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Rise in Violence Against Women Prompts Puerto Rican Government to Declare State of Emergency

Jeff Truesdell
·3-min read

RICARDO ARDUENGO/AFP via Getty Images Activists in San Juan rally in September 2020 to demand action to address violence against women in Puerto Rico.

Responding to a rise in murders and assaults against women, Puerto Rico's governor has declared a state of emergency for gender violence in the U.S. territory, drawing attention to what he described as "the consequences of systematic machismo, inequity, discrimination, lack of education, lack of guidance and above all, lack of action."

"Gender violence is a social evil, based on ignorance and attitudes that cannot have space or tolerance in the Puerto Rico that we aspire to," Gov. Pedro Pierluisi said in a news release. "It is my duty and my commitment as governor to establish a STOP to gender violence and for these purposes I have declared a state of emergency."

More than 1 in 4 women in the Caribbean and Latin America experience intimate partner violence in their lifetimes, according to a recent study by the Organization for Economic Cooperative and Development, reports The Miami Herald. A watchdog group, the Observatory for Gender Equality, counted 60 femicides in Puerto Rico last year -- a 62 percent increase from the previous year.

Sunday's emergency declaration seeks to elevate and focus the government's response. It follows the high-profile death of Angie Noemi González, a nurse and mother of three from Barranquitas, whose partner of 16 years, Roberto Rodríguez, allegedly admitted to her murder, according to police, reports the Herald.

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The governor's declaration puts forth several measures, including the creation of a mobile phone app through which victims of gender violence can seek emergency help while hiding the message to protect them from their aggressor.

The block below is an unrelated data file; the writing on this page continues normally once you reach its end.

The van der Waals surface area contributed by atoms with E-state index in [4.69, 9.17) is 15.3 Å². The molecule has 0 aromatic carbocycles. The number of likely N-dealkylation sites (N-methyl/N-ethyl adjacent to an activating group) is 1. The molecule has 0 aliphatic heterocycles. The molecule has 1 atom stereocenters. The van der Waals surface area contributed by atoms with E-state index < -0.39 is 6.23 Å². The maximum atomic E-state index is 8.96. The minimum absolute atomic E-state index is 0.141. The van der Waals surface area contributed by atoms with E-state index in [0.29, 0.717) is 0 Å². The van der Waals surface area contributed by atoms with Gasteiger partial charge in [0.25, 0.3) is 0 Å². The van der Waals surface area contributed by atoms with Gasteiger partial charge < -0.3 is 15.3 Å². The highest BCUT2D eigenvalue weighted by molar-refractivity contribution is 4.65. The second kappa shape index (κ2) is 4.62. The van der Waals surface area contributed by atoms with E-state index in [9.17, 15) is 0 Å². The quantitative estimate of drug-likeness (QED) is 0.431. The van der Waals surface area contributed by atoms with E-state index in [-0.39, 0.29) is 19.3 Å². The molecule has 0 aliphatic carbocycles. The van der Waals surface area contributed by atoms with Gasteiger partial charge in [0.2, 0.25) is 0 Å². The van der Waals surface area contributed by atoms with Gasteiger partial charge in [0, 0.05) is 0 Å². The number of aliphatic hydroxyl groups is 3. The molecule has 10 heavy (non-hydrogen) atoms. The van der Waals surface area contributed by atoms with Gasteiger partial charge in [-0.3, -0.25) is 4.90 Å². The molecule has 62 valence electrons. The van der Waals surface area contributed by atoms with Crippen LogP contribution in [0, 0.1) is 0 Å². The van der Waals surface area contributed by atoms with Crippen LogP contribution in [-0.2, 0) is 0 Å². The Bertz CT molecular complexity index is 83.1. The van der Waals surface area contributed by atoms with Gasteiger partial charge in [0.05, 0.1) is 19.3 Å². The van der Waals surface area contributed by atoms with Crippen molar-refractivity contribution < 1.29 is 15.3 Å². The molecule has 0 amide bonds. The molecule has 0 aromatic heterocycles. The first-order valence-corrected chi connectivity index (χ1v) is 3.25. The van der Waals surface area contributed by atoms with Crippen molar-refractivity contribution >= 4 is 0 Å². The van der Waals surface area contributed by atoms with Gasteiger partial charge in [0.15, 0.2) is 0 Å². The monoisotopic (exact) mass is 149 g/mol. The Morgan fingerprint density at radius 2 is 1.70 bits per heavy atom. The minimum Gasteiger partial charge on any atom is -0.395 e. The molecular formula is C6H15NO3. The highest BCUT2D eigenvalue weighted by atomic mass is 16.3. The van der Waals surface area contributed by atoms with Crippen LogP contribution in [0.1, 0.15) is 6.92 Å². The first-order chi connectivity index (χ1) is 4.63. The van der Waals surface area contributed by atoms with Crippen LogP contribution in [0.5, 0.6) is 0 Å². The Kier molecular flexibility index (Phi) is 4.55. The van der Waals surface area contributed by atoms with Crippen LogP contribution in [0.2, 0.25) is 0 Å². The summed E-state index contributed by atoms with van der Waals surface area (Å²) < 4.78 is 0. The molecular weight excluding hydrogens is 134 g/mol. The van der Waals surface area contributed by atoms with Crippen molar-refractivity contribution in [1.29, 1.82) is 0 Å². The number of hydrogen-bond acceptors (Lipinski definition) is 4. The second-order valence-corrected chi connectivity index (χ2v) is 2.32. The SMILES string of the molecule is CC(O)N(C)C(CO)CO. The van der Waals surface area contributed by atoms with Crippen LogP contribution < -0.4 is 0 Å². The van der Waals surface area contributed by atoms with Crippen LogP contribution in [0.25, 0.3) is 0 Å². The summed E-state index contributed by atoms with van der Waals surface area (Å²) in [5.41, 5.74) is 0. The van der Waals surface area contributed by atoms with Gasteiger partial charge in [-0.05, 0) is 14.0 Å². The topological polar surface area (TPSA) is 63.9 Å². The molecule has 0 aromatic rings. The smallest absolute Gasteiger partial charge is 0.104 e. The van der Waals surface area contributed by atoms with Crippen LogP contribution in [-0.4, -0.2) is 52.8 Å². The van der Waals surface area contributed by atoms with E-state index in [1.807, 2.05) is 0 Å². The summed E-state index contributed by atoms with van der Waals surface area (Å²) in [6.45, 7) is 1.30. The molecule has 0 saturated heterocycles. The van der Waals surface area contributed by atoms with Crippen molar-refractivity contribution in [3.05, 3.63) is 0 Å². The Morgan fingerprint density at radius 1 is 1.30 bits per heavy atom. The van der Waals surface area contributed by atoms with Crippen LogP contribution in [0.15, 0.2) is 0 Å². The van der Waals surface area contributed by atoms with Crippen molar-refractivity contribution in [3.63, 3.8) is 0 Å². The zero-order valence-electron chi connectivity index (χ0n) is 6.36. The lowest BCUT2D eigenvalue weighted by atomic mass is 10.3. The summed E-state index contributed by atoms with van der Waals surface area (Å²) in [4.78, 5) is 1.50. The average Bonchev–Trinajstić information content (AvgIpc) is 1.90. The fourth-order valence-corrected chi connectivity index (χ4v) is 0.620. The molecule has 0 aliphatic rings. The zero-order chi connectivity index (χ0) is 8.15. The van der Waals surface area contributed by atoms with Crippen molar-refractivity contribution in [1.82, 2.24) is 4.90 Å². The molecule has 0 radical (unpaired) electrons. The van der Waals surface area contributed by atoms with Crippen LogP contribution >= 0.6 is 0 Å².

It also establishes a program in which law enforcement officers follow up with women who have obtained protective orders, and a committee to recommend and monitor public policy changes.

RICARDO ARDUENGO/AFP via Getty Images A September 2020 protest led by the activist group Feminist Collective demanded a response to gender-based assaults, murders and disappearances.

In a report titled Failure to Police Crimes of Domestic Violence and Sexual Assault in Puerto Rico, the ACLU said in 2012 that Puerto Rico had the highest per capita rate in the world of women over 14 killed by their partners.

"The numbers are disturbing, and climbing: 107 women were killed by their intimate partners in a five-year period from 2007 to 2011," the report states. "The number of women killed by their intimate partners jumped significantly in 2011, to 30 women killed. That year, the number of women killed by their partners in Puerto Rico was six times higher than Los Angeles, which has about the same population of 3.7 million. In 2006, the PRPD reported 23 murders of women at the hands of their partners or spouses, placing Puerto Rico first on an international list comparing the number of women killed in each country/territory."

Pierluisi, who took office earlier this month, promised to address the issue, according to CNN.

"To eradicate gender violence, we have to make concerted efforts between the state and society in which, in addition to a comprehensive plan, there is an educational approach to teach our children that every human being has to be respected, as well as empower to our next generations to eradicate this evil," he said in his statement declaring the emergency.

Advocacy groups, who have rallied on social media and in the streets, embraced the governor's actions.

"Today we allow ourselves to feel joy for the progress that it signifies for the feminist struggle of Puerto Rico and the world, having made the State recognize its responsibility and obligation to tackle the crisis of gender violence," the organization Colectiva Feminista en Construcción, which had pushed for the emergency declaration, stated on its Facebook page.

"Today our rage carries some hope," the organization posted. "Today, as always, our hope is radical. We will not take a step back."